In its recent decision in Great American Alliance Ins. Co. v. Anderson, 2017 U.S. App. LEXIS 2277 (11th Cir. Feb. 8, 2017), the United States Court of Appeals for the Eleventh Circuit, applying Georgia law, had occasion to consider whether an employee’s violation of company policy regarding operation of a vehicle while impaired eliminated his status as an insured permissive user under the employer’s commercial auto policy.
Great American’s insured, Looper Cabinet Co. (“LLC”), allowed its employee, Brian Hensley, to drive a pickup truck for work and personal reasons, including transportation to and from a lake house owned by Mr. Hensley’s father. At issue was Mr. Hensley’s right to insured status for an accident that happened while he was driving from the lake house while under the influence. LLC had a company policy in effect stating that an impaired employee was not allowed to drive.
Great American denied coverage to Mr. Hensley for the underlying suit on the basis that he had exceeded the scope of the permissive use granted by LLC by driving while under the influence. The United States District Court for the Southern District of Georgia granted summary judgment in favor of Great American, concluding that the decision by a Georgia state appellate court in Barfield v. Royal Ins. Co. of Am., 492 S.E.2d 688 (Ga. Ct. App. 1997) stood for the proposition that by violating LLC’s internal policies, Hensley exceeded the scope of his permitted use of the vehicle, and thus negating his right to insured status.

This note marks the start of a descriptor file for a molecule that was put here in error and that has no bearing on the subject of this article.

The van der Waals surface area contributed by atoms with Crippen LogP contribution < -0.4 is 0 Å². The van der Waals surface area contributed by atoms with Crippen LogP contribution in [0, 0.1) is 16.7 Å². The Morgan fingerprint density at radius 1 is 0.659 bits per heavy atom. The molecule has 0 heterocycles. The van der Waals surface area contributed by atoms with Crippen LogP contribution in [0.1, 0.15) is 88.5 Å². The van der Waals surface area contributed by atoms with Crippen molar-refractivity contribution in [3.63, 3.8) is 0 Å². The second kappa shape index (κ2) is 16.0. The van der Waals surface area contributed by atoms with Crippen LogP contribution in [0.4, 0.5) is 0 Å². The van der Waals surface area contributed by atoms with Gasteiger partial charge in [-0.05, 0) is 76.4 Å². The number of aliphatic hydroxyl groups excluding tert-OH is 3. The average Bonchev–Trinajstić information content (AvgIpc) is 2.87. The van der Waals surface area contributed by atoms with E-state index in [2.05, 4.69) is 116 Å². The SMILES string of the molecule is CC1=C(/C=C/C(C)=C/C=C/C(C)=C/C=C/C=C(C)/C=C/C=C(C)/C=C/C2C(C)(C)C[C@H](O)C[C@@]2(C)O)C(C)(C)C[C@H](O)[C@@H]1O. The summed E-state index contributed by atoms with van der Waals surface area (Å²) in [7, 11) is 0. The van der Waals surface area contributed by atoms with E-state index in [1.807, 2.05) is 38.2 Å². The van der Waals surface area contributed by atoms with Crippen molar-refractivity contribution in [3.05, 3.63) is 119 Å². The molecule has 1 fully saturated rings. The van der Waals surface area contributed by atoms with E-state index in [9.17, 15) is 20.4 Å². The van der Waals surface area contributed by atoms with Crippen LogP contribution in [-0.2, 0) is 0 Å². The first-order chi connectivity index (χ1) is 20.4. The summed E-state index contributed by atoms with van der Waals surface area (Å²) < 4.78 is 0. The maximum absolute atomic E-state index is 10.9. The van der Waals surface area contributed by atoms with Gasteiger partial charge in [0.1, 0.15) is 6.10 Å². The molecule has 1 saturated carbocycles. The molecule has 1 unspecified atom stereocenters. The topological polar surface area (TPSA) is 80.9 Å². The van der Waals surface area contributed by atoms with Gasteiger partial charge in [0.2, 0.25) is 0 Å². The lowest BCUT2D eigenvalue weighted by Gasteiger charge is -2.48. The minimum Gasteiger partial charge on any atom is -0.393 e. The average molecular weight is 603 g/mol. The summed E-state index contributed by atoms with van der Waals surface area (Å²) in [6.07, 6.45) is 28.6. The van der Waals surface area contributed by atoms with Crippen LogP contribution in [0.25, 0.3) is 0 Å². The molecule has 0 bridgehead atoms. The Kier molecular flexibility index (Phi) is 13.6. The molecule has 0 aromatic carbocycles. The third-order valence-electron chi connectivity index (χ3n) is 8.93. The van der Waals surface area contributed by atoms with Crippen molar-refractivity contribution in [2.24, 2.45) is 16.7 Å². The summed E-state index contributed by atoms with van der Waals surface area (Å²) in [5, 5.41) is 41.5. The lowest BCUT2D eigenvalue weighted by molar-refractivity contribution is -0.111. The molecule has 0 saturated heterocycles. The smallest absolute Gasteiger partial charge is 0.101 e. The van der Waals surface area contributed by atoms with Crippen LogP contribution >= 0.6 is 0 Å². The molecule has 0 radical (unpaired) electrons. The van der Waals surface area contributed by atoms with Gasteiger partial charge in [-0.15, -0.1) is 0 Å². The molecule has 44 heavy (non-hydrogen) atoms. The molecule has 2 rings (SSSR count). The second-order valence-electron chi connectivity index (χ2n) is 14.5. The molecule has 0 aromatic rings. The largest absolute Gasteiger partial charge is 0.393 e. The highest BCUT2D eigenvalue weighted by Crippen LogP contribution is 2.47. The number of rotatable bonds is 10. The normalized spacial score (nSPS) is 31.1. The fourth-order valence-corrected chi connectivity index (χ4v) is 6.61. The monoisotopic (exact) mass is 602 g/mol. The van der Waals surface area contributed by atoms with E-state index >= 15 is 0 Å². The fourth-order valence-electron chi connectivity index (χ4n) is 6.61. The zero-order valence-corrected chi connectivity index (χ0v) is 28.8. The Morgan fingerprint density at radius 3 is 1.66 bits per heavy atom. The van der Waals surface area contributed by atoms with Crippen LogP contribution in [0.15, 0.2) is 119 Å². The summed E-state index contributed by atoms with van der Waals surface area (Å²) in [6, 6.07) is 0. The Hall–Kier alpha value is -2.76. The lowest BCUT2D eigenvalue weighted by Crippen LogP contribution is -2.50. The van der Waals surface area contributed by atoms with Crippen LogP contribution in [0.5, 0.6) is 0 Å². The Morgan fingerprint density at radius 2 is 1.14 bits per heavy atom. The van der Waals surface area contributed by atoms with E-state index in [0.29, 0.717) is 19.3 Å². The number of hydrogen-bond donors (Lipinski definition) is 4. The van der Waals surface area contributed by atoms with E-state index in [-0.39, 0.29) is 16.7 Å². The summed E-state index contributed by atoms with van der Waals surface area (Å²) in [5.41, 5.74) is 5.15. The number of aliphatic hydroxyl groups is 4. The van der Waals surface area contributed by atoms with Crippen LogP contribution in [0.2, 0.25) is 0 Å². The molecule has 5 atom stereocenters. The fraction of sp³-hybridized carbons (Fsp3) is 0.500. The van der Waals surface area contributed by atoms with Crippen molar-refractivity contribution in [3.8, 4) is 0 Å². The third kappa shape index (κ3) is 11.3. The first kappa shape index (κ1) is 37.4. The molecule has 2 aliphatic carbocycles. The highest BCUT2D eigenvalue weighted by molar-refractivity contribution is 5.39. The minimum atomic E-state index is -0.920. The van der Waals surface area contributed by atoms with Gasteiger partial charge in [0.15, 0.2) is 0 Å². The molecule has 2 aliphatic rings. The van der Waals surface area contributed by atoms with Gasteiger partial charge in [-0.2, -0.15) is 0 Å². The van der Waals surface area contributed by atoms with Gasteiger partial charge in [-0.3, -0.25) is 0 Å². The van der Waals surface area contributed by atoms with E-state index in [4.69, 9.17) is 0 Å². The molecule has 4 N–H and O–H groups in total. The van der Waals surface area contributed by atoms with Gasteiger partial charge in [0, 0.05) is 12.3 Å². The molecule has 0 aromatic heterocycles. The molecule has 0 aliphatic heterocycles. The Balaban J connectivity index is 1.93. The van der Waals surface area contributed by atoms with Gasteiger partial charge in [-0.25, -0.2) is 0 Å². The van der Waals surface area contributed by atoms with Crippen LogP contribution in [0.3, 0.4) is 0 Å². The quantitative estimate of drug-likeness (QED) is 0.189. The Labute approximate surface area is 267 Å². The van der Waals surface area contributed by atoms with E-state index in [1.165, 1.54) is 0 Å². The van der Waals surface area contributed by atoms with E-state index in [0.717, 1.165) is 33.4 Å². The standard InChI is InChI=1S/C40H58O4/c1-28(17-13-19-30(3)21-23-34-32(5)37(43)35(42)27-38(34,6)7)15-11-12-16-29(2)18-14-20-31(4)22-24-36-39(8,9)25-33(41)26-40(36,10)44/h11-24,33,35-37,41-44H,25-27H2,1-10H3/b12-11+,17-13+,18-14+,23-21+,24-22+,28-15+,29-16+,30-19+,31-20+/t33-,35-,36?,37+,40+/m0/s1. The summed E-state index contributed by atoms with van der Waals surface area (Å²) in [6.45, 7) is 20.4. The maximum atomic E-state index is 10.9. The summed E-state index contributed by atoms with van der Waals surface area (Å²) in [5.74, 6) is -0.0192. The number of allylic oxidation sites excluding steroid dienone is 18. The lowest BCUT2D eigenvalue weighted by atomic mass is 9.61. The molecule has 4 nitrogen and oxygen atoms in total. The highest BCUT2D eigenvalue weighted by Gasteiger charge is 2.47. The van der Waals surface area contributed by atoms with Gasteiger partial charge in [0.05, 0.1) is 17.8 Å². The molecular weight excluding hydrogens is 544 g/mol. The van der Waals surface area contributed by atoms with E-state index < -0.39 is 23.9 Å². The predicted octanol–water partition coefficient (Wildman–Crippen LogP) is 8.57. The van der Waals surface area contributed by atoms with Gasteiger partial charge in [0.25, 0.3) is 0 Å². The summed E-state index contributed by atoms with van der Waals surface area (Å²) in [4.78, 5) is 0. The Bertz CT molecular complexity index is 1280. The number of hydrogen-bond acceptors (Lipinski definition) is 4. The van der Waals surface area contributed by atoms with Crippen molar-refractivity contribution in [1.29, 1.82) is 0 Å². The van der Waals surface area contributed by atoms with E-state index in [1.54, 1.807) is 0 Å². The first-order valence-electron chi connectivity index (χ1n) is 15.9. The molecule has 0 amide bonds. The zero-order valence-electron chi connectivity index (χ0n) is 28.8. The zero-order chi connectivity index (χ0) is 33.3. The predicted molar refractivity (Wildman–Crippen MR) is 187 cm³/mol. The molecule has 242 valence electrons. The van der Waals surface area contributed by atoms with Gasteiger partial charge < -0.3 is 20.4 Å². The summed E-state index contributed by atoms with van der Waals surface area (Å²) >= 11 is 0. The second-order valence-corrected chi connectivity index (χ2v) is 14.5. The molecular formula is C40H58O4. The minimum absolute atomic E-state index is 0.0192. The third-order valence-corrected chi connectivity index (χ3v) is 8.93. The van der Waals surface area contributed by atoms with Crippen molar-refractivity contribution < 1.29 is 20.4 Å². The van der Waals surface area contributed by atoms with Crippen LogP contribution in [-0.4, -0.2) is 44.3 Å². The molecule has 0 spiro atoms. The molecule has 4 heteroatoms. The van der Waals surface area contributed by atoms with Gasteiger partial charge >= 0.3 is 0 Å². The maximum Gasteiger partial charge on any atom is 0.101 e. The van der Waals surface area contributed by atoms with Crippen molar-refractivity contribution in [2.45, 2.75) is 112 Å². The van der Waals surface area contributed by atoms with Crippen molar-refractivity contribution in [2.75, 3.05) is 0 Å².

On appeal, the Eleventh Circuit observed that the decision in Barfield conflicted with a 1968 decision by the Georgia Supreme Court in Strickland v. Georgia Cas.& Sur. Co., 162 S.E.2d 421 (Ga. 1968), in which the Court held that a finding of permissive use under an auto policy “only required permission for the purpose served by the vehicle and that the operational aspects were unimportant.” In other words, an employee’s violation of express company rules is not a relevant coverage consideration so long as the individual was operating the vehicle for the original use or purpose intended.
The Eleventh Circuit observed that the Barfield decision did not reference Strickland and could not be reconciled with it either. Concluding that Strickland had not been overruled, the Eleventh Circuit held that Strickland, not Barfield, represented Georgia controlling law on the issue and that as such, the lower court erred in holding in Great American’s favor. Citing to evidence in the record that Brian Hensley was operating the vehicle for a permitted use at the time of the accident, even if in violation of the company alcohol, the court held that Hensley was an insured for the purpose of the underlying action.